Basketball's `Whopper' has whale of record in sight; Jordan commercially hot

At this point, fans probably know basketball's Billy Paultz more for his nickname, ``The Whopper,'' than his playing credentials. His fast-food eating habits earned him the nickname in college. Now, years later, he could tie a pro basketball record by playing in yet another post-season playoff. He has already surpassed such 13-year men as Bill Russell and Bob Cousy, and now seeks to catch Dolph Schayes, whose 15 playoff appearances are the record.

Utah is not enjoying a particularly good year, yet the Jazz would be the seventh of eight teams to qualify for the National Basketball Association's Western Conference playoffs were they to start tomorrow.

Since coming into pro basketball from St. John's University in 1970, Paultz, has seen post-season action 14 straight seasons. The only time he's been on a championship team, however, was in 1974-75 as a member of the Julius Erving-led New York Nets of the old American Basketball Association. The next season, while wearing a San Antonio Spurs uniform in the ABA's last season, he led the league in blocked shots.

Now playing for his fifth team, Paultz, 36, is the second oldest NBA player behind Kareem Abdul-Jabbar of the Los Angeles Lakers and one of only about a dozen ABAers still in uniform. Billy fills it out pretty well, too, at 6 ft. 11 in. and 255 lbs. Unlike Abdul-Jabbar, however, he doesn't see much playing time anymore. As a sub for 7-4 Mark Eaton, he averages only 6 minutes a game.

Michael Jordan, the exciting rookie of basketball's Chicago Bulls, has a unique mannerism. His tongue pops out while making some of his most spectacular moves. Is it any wonder, then, that ProServ, the firm handling his business interests, sees potential for ice cream, candy, and U.S. Postal Service endorsements?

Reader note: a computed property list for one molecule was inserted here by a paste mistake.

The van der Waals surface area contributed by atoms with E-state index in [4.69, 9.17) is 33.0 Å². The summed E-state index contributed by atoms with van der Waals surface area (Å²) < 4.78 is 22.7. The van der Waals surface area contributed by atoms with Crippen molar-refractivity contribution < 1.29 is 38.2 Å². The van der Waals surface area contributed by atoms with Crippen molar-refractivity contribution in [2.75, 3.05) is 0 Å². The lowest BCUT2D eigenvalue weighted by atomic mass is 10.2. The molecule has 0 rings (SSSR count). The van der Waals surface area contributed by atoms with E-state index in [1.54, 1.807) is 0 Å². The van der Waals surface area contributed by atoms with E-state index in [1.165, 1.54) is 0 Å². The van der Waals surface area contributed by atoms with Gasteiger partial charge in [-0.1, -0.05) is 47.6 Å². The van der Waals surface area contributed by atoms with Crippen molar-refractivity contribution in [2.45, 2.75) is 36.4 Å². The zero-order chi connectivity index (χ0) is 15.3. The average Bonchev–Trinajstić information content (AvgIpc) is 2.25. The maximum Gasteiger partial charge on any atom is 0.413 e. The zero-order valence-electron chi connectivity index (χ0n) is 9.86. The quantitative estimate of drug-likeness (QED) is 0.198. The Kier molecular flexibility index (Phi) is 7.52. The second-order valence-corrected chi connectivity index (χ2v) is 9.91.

An exciting player with a clean-cut, likeable image, Jordan is already one of the most marketable athletes in pro sports. His $2.5 million, five-year contract with Nike has turned heads, as have the flashy red, black, and white ``Air Jordan'' basketball shoes the company is test marketing. The $65 high-top sneakers, which were going like hotcakes in Lexington, Ky. during the recent college championships, will hit the national market in July.

Wilson Sporting Goods is coming out with a Jordan-autographed basketball, and in a trade-off for his work with McDonald's in North Carolina, the company has awarded him a franchise, which his parents run.

Until Tuesday night's loss to Milwaukee, the Boston Celtics were bidding to become the first team in NBA history to complete the regular season without back-to-back losses. Playing without Larry Bird, Cedric Maxwell, and Danny Ainge, the Celtics lost to the Bucks 109-103 on the heels of a Sunday defeat to Detroit.

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